And I also know when chocolate chip cookies are handed out; they are not all created equal (see me getting revenge on my older brother, photo below). But if it were the other way around, that would be okay.  I know how to bake more.  It's the rest of the uncontrollable nine things on my list I need a little help letting go of. :)

Do you see yourself here?  Are you a worry-wart?  Control freak?  Or are you one of those people who will never die of a heart attack, a go-with-the-flow-no-concerns person?  My husband is one of them.

Which drives me nuts.  Ooh, I need to add that to my Not-Fair-list-of-Things-I-Can't-Control!

Tuesday, August 19, 2014

The Worth of a Woman

My "baby" girl is getting married next week. Never mind that my "baby" graduated from college a few years ago. And marrying a man she chose for herself, a man who doesn't need to be enticed with a dowry.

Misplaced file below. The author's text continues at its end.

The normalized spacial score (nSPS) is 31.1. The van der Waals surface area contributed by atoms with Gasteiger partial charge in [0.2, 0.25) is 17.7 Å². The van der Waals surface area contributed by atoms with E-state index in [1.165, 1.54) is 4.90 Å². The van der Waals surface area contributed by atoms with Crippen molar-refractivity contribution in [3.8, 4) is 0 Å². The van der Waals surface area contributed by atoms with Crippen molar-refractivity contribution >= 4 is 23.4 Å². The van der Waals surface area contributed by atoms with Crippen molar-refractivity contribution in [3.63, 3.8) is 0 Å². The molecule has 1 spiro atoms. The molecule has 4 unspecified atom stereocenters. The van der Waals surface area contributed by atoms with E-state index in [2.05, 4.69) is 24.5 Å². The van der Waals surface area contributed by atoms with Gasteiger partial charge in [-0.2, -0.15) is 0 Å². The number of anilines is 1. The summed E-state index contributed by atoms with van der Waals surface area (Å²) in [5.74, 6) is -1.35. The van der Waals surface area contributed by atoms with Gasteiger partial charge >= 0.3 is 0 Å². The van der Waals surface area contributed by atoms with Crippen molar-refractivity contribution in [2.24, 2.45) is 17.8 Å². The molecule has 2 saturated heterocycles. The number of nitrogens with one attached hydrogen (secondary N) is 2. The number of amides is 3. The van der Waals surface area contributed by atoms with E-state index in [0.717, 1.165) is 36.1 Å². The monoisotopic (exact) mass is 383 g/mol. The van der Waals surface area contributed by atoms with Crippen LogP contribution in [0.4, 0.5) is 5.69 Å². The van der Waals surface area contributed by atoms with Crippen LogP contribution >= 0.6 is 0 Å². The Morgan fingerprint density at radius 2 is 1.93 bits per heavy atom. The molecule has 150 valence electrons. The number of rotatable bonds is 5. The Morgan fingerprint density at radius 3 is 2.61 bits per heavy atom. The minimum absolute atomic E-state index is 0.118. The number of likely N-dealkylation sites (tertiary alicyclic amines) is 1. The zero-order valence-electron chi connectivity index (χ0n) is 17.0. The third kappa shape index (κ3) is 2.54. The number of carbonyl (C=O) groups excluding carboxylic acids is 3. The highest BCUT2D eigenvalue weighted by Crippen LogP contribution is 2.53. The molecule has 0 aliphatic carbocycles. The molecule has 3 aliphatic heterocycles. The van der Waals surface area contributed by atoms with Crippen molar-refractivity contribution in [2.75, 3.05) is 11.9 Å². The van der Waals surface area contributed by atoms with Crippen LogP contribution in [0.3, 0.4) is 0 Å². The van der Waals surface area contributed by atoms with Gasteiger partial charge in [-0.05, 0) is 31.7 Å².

Because my daughter (and every other daughter out there) has a mind of her own, is capable of making her own decisions, and is valuable—no dowry needed. Thankfully, we live in a culture that finally recognizes this.

Years ago women were "given away" to a man in marriage, usually accompanied by a cow or goat as a little carrot waved in front of the man.  As if the daughter herself wasn't enough for the father to give away.  Of course that was back in the days when women had little value placed on them, little chance of speaking their mind, and little opportunity to make their own way in the world.

Remember the movie “Fiddler on the Roof”?  I’d have been one of those strong-willed daughters, determined to choose a man for myself—no matchmaker, thank-you-very-much.